We usually pretend to be sort of a book study, though we're all slow readers and take forever to get through a book. The book is more of a reason to show up than anything we really delve deep into. If we didn't purport to have anything "in progress" there might be impetus for someone not to show. We need an anchor, so a book it is.

Our discussion is willy-nilly and meanders on random tangents and rabbit holes. Today was a good example when we started down the path of meditation. It led to a sidetrack of "paper straightening" and how a certain level of that is healthy, or even meditative, but if you do it too much, it becomes an unhealthy OCD thing. It is these sorts of extrapolations that make the conversations interesting.

Then I asked if anyone in the group had ever meditated. It met with a lot of head shaking. Some guys offered alternatives that they would consider meditative. Methods I'd never thought of that cleared their minds, which is part of what meditation is, I suspect.

Later, one of the guys today asked "How do you know if God is speaking to you?"


It was the source of some deep discussion. Everything from people not hearing God to those hearing him in nature, to those experiencing him when they're in their friend group. But we also concluded that we can't really refute someone when they say "God told me," because, well, how do we know he didn't? It is really a personal thing, if it's a thing at all. We also agree that people may even be using the "God told me," line to justify something they don't feel comfortable about. Maybe, maybe not.

We are currently reading a book by Ram Dass, titled Grist for the Mill. It is about experiencing oneness. Dass was kicked out of Harvard in part for hanging out with Timothy Leary and, well we all know what he was famous for.

In any case the book is one we're just getting into. We're all looking to expand our worldview in hopes of increasing our faith, and this book is an extension of that exploration. In the past, if we don't like a book, we sort of agree to move on. Maybe this book will do that to us, I don't know. So far, I like what I've read.

Anyway, I digress. What I started out this post wanting to say is how fortunate I am to have this hour every Thursday to talk about everything from automotive maintenance, to engineering feats, to political postulating to paper straightening.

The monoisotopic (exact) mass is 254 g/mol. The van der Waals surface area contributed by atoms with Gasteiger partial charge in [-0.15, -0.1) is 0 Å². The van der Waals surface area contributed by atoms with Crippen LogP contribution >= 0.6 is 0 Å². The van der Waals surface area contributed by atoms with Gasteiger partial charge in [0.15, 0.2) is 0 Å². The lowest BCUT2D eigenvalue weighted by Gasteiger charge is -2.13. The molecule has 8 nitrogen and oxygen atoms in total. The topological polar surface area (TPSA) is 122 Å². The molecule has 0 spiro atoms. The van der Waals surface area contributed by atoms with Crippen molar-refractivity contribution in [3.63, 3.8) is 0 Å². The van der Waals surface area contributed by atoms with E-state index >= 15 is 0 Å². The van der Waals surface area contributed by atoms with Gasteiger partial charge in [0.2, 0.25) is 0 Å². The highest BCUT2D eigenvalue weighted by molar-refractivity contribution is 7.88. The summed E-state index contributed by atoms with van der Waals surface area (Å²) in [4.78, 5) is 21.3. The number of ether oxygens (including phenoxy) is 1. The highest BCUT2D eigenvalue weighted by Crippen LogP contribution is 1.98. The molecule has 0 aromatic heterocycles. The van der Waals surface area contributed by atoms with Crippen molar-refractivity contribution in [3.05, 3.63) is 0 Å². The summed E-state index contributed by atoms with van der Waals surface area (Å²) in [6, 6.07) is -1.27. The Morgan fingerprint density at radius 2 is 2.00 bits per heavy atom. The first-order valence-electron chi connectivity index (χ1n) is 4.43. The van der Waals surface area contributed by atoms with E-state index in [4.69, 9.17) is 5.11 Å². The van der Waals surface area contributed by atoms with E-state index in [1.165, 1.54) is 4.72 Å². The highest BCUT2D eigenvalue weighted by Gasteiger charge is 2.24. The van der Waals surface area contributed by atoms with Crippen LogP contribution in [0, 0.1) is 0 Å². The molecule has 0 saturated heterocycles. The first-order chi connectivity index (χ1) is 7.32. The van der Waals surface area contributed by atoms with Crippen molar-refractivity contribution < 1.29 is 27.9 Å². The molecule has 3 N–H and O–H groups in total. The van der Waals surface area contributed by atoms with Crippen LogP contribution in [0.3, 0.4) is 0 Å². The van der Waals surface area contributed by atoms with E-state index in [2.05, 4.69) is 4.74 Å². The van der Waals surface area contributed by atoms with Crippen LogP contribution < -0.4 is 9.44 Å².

We are literally all over the map.

We're not a Bible study, but the Bible comes up almost every week in some capacity.

We're not a book study, but we touch on the book almost every week.

In fact, I'm not sure what we are. I do know that each week I come away asking a new question or in some way challenged or enlightened. (No, not like Timothy Leary enlightened. Just drug-free  enlightened.) I also know that I look forward to my Thursdays more than any other day during the week (except Fridays, of course.)

It is my one hour, caffeine fueled, mind-bending, deep dive. It's cool!

Blogging off...

Sunday, January 6, 2019

Art Appreciation 101

One of my latest obsessions is art. Don't get me wrong, I've always appreciated it and I credit my college Art History 101 class with helping shape that appreciation. Art is one of those things that helps me appreciate the human race. Our innate desire to create accompanied by some wildly talented people makes good art happen.

Now while I claim to be a writer, I lay no claim to any artistic skills outside of words. I not only have no sense of proportion or depth, but when it comes to thinking of something to create/draw/paint, I kind of draw a blank. It's certainly a gift that God gave to some and skimped on with others. I would fall under the latter category.

My wife and I like to support local authors and have a few friends who are crazy talented in that realm. Names like Sara Risley, Jill Kenehan-Krey, Walter Jack Savage, Stacey Ball and others come to mind. Because the best way to support artists is to buy their work, we've made it a point to try and do just that. When a coworker pointed out that my office walls needed some art, I took it as a chance to get some prints and class the place up a bit.

Here's a few of my latest acquisitions and a little about why I like the particular piece.

Birch Forest (My title) Tape Art by Sara Risley
Sara Risley is an artist and friend whose style has always captivated my interest. Her styles change over time. She was once into using photography as her base. Then for a time she moved into using tape as a medium. Since then she has branched into using alcohol inks, another amazingly colorful technique. The piece above, a tape painting, was one that captured my eye as well as my wife's. She mentioned it looked like birch trees. As with all of the art on this blog, the picture doesn't do the piece justice. Her website is Here. Check it out.